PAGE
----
Those of you who have read a few of our articles on The Water of Life will have noticed a trend. We have dedicated significant wordcount to examining the mash bills of the Irish whiskey we drink, understanding their impact and controlling our enthusiasm whenever we encounter something unusual or exciting. This has not been the case with our Scottish whisky reviews. In Scotland, barley is king, both in single malts and in blends. A Scottish Rye whisky would be unthinkable… wouldn’t it?
When the Stirling brothers set up the Arbikie distillery on their family farm in 2013, they were keen to point out that they were resurrecting a tradition dating back to 1794, the date of the first recorded distillation on the site. They have also adopted a traditional approach, sourcing all their ingredients from their farm, as their distilling ancestors would have had to. However, the final tradition is most interesting: when their stills started up in 2015, they were fed with a wash containing rye. They claim this is the first time this has been done in Scotland in over a century.
Arbikie has been keen to establish its sustainability credentials from the start. Its status as a single farm operation is a vital part of this, giving unbeatable control over the provenance of its ingredients. However, this is matched by a commendable long-term outlook: Arbikie is planting its own oak trees with the hope of producing its own casks. A glance at the Arbikie website will show you that this is far more than a gimmick: they are truly driven to create the most environmentally responsible product that they can.
It doesn’t look like Arbikie will be a one-trick distillery. It already produces gin and vodka (boasting impressive climate-positive credentials). The long-term plan also involves adding a single malt to the range. I say long-term: there is no plan to release it until it is at least 14 years old – we still have a while to wait.
So, to the whisky. Is Arbikie’s Highland Rye worth the hundred-year wait?
Arbikie Highland Rye 2021 Release
Arantes rye, Odyssey malted barley, Viscount wheat.
48% ABV, matured in new charred American oak casks.
No disclosure of chill filtration or colouring.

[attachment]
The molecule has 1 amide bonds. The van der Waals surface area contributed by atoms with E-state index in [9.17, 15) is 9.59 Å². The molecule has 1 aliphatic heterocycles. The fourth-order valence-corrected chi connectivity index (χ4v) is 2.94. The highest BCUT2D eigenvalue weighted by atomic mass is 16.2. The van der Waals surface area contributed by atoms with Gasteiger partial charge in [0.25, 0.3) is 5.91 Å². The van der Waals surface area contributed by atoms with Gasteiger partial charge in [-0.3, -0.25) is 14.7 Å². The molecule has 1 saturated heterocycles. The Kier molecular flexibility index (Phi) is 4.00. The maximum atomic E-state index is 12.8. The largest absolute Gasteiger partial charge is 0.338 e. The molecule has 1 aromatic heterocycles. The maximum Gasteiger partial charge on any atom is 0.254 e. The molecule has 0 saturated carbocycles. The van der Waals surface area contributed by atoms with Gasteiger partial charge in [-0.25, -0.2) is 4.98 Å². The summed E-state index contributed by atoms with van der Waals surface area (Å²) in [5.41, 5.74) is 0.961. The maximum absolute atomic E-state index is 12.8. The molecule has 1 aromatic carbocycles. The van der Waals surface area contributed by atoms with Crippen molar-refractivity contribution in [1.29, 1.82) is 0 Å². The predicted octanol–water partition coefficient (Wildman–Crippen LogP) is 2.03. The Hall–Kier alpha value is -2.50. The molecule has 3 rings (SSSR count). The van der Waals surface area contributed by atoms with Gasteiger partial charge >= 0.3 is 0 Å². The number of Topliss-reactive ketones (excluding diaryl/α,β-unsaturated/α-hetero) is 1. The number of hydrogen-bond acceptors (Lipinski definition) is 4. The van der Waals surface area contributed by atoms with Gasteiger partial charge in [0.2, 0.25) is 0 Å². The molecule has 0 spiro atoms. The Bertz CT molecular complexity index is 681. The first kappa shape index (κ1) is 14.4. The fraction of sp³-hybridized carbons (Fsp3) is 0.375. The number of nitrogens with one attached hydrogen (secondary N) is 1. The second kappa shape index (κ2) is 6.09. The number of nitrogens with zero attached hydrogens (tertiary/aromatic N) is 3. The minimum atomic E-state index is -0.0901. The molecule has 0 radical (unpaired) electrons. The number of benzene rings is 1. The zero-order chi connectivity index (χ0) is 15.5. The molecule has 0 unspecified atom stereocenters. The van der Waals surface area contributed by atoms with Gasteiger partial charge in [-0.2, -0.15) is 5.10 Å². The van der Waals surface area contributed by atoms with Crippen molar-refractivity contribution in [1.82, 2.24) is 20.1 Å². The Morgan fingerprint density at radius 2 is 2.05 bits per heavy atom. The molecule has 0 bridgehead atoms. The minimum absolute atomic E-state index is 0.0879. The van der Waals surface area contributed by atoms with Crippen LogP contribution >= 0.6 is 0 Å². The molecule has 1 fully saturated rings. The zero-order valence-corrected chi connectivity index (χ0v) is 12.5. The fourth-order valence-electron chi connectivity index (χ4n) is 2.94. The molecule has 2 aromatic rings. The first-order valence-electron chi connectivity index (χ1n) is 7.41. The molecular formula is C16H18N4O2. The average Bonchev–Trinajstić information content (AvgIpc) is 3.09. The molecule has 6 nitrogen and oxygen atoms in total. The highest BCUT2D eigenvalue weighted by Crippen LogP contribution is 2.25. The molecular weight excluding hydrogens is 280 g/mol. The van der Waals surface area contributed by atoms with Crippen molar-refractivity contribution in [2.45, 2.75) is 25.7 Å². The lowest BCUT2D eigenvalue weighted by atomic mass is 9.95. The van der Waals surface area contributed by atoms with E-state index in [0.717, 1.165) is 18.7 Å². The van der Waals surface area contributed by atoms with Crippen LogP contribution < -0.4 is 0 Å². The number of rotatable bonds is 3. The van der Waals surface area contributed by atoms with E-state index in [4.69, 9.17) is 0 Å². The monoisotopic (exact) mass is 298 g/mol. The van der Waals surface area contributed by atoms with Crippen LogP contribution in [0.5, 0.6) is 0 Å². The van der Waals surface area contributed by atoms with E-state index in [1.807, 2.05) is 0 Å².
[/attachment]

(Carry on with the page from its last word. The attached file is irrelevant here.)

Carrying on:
£ 85.50 (HighlandRyeWhisky online shop)
Nose: Lemon zest, honey, thyme, and gentle spices: a little pepper and cloves. There are also cereal and creamy notes: butterscotch and buttered ciabatta bread.
Palate: Honey and lemon lead the way once again. They’re met by a really complex array of spice and herb flavours: black tea, cardamom, cinnamon and thyme come through most strongly, but there’s also caramelised onion, rosemary focaccia, and toffee.
Finish: Cinnamon, lemon, and sticky lingering honey.
Opinion: Arbikie’s Highland Rye is unlike any other whisky I’ve tried. The complexity combines with its unusual flavours and aromas to create a dram that welcomes slow contemplation, with each sip revealing a new note. These flavours really shouldn’t work together, but somehow the outcome is excellent. One dram quickly turns into two, and possibly even more.
It’s hard to compare the Highland Rye to other whiskies at its price point as it tastes unlike anything else on the market. This is no clone of an American Rye whiskey. Yes, there are a couple of similarities: the slight sourness, and the notes of spice and caramel. However, the intriguing herbal and tea flavours set it well apart from any Rye spirit I’ve tried: it is at best a very distant cousin to any American offering
Speaking of price point, I have to acknowledge that £85 could seem a little daunting for something so different. However, I think the price is also likely to reflect the distillery’s sustainable approach: doing things the right way, not necessarily the cheapest way. For those debating whether a bottle is too expensive, becoming a member on the HighlandRyeWhisky website offers a 10% discount, which pushes the price to a highly competitive point.
I hope that this dram reflects Arbikie’s eventual single malt expressions: high quality and slightly out there. However, I will be more than content to continue drinking the Highland Rye while I wait. It’s interesting, innovative, and excellent.